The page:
Early PDAC: neoadjuvant therapy reduces unexpected upstaging

  • HPB (Oxford)

  • curated by Jim Kling
  • Univadis Clinical Summaries
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Takeaway

  • Neoadjuvant therapy (NAT) is associated with less unexpected restaging, reduction in nodal positivity, and improved survival in patients with early-stage pancreatic ductal adenocarcinoma (PDAC).

Why this matters

  • NAT has been shown to be effective in patients with early, potentially resectable disease, but uptake remains slow.

Study design

  • Retrospective analysis of 13,871 patients with clinical stage I-II PDAC from the National Cancer Database.
  • Funding: None.

Key results

  • 15.3% of patients underwent NAT; 84.7% had no NAT.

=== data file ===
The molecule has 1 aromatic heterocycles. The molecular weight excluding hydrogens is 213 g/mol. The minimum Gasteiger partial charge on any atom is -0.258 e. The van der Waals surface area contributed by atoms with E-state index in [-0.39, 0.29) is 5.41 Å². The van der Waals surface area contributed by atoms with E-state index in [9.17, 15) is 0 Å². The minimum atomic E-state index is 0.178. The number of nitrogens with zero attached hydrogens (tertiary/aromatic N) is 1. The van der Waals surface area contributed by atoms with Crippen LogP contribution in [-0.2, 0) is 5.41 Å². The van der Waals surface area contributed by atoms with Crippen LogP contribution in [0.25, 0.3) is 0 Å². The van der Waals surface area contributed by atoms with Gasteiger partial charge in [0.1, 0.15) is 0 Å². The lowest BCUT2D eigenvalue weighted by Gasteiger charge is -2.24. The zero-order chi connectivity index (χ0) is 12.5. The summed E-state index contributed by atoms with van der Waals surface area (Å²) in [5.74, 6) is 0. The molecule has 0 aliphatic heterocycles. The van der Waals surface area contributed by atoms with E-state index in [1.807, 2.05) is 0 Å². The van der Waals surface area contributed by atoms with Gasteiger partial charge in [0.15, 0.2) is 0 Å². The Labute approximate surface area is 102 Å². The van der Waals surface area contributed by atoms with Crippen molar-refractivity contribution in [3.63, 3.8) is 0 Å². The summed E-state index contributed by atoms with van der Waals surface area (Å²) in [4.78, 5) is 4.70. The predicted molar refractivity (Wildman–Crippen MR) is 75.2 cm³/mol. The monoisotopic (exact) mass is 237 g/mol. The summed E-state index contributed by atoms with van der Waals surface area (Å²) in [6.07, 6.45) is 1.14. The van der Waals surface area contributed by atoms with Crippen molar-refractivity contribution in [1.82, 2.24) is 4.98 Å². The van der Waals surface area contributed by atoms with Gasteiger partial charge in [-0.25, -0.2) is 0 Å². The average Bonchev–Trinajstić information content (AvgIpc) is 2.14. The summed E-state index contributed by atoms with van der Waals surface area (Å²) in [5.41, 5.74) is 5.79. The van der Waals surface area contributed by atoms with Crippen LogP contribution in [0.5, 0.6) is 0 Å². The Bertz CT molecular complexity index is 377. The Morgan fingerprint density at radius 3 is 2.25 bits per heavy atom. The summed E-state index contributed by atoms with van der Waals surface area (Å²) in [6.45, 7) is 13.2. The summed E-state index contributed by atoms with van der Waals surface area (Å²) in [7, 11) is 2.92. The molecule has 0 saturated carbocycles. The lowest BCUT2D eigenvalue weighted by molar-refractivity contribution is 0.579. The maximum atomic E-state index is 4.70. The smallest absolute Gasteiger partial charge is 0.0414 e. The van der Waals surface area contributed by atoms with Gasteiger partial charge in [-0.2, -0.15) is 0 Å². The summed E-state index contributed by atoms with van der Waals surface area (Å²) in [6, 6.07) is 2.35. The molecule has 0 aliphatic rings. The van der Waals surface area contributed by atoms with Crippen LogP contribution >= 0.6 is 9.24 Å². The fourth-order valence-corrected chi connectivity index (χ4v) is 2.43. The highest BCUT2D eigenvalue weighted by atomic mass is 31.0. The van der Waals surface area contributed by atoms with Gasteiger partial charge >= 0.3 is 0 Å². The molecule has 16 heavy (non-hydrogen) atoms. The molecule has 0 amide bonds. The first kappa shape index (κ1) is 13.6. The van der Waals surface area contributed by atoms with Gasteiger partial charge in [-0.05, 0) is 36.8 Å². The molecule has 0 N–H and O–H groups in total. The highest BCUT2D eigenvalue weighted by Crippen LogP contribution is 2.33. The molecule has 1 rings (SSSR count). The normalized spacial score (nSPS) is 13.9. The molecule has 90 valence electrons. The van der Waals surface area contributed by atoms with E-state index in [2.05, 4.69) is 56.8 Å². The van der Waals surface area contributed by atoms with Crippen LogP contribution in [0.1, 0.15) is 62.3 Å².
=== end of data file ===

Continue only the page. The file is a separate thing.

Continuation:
• Frequency of NAT in this population increased from 11% in 2006 to 21% in 2013.
  • Patients who received NAT were younger (mean, 64 vs 67 years; P<.001 more likely to be treated at higher-volume facilities and have clinical stage ii disease>
  • NAT vs surgery first:
    • R0 resection: 88.7% vs 83.2% (P<.001>
    • N0: 53.8% vs 30.9% (P<.001>
    • Pathologic downstaging: 40.1% vs 18.3% (P<.001>
    • Upstaging from I to IIa+: 46.7% vs 65.5%.
    • Upstaging from II to III+: 14.0% vs 33.0%.
  • NAT was associated with better OS (HR, 0.77; 95% CI, 0.73-0.82), with a significant effect size (HR, 1.13; 95% CI, 1.07-1.20; reference group = NAT).

Limitations

  • Retrospective analysis.

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